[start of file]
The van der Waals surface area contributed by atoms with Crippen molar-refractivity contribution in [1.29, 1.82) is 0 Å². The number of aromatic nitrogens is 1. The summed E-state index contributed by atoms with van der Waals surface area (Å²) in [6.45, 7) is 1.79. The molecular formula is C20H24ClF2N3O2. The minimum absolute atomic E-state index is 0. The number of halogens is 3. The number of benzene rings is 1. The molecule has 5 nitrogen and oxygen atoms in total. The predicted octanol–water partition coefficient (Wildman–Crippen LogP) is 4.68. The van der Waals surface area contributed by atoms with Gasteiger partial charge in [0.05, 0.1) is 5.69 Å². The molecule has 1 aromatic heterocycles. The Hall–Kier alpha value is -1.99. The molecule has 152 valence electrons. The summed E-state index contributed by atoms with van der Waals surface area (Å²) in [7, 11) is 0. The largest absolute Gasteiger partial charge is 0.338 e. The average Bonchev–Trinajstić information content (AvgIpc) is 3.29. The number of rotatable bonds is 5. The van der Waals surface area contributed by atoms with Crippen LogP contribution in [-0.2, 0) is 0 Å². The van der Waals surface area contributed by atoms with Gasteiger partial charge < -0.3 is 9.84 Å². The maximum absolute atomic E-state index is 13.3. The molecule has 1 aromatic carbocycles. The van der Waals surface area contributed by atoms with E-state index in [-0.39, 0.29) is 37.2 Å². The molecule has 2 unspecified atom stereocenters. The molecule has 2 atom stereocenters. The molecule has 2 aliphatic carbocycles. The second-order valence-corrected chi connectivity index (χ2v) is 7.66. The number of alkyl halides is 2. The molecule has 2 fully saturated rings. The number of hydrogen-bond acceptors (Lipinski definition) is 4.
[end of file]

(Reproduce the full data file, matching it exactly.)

The van der Waals surface area contributed by atoms with Crippen molar-refractivity contribution in [1.29, 1.82) is 0 Å². The number of aromatic nitrogens is 1. The summed E-state index contributed by atoms with van der Waals surface area (Å²) in [6.45, 7) is 1.79. The molecular formula is C20H24ClF2N3O2. The minimum absolute atomic E-state index is 0. The number of halogens is 3. The number of benzene rings is 1. The molecule has 5 nitrogen and oxygen atoms in total. The predicted octanol–water partition coefficient (Wildman–Crippen LogP) is 4.68. The van der Waals surface area contributed by atoms with Gasteiger partial charge in [0.05, 0.1) is 5.69 Å². The molecule has 1 aromatic heterocycles. The Hall–Kier alpha value is -1.99. The molecule has 152 valence electrons. The summed E-state index contributed by atoms with van der Waals surface area (Å²) in [7, 11) is 0. The largest absolute Gasteiger partial charge is 0.338 e. The average Bonchev–Trinajstić information content (AvgIpc) is 3.29. The number of rotatable bonds is 5. The van der Waals surface area contributed by atoms with Crippen LogP contribution in [-0.2, 0) is 0 Å². The van der Waals surface area contributed by atoms with Gasteiger partial charge < -0.3 is 9.84 Å². The maximum absolute atomic E-state index is 13.3. The molecule has 1 aromatic carbocycles. The van der Waals surface area contributed by atoms with E-state index in [-0.39, 0.29) is 37.2 Å². The molecule has 2 unspecified atom stereocenters. The molecule has 2 atom stereocenters. The molecule has 2 aliphatic carbocycles. The second-order valence-corrected chi connectivity index (χ2v) is 7.66. The number of alkyl halides is 2. The molecule has 2 fully saturated rings. The number of hydrogen-bond acceptors (Lipinski definition) is 4.